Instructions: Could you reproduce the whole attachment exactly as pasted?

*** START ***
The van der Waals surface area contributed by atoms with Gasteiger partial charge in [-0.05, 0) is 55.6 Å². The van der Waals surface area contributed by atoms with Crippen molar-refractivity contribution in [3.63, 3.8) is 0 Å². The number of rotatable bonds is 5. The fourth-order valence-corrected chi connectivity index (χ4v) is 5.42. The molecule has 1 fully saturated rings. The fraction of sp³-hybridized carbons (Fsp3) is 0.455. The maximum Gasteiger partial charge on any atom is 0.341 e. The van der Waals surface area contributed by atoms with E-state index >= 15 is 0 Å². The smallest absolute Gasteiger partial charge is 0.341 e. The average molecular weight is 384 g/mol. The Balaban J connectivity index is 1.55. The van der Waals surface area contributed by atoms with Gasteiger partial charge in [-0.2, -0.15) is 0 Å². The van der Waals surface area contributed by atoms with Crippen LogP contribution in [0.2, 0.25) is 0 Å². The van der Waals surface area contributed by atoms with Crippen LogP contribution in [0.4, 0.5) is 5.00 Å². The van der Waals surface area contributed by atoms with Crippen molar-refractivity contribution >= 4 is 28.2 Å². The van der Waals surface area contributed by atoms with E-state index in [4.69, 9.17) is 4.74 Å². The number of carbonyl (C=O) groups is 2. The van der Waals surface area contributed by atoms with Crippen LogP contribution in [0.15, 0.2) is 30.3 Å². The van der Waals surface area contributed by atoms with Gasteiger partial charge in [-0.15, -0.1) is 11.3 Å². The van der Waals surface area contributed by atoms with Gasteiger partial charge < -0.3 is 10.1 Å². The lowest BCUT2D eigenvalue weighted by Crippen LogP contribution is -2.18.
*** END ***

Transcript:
The van der Waals surface area contributed by atoms with Gasteiger partial charge in [-0.05, 0) is 55.6 Å². The van der Waals surface area contributed by atoms with Crippen molar-refractivity contribution in [3.63, 3.8) is 0 Å². The number of rotatable bonds is 5. The fourth-order valence-corrected chi connectivity index (χ4v) is 5.42. The molecule has 1 fully saturated rings. The fraction of sp³-hybridized carbons (Fsp3) is 0.455. The maximum Gasteiger partial charge on any atom is 0.341 e. The van der Waals surface area contributed by atoms with E-state index >= 15 is 0 Å². The smallest absolute Gasteiger partial charge is 0.341 e. The average molecular weight is 384 g/mol. The Balaban J connectivity index is 1.55. The van der Waals surface area contributed by atoms with Gasteiger partial charge in [-0.2, -0.15) is 0 Å². The van der Waals surface area contributed by atoms with Crippen LogP contribution in [0.2, 0.25) is 0 Å². The van der Waals surface area contributed by atoms with Crippen LogP contribution in [0.4, 0.5) is 5.00 Å². The van der Waals surface area contributed by atoms with Crippen molar-refractivity contribution >= 4 is 28.2 Å². The van der Waals surface area contributed by atoms with E-state index in [4.69, 9.17) is 4.74 Å². The number of carbonyl (C=O) groups is 2. The van der Waals surface area contributed by atoms with Crippen LogP contribution in [0.15, 0.2) is 30.3 Å². The van der Waals surface area contributed by atoms with Gasteiger partial charge in [-0.15, -0.1) is 11.3 Å². The van der Waals surface area contributed by atoms with Gasteiger partial charge < -0.3 is 10.1 Å². The lowest BCUT2D eigenvalue weighted by Crippen LogP contribution is -2.18.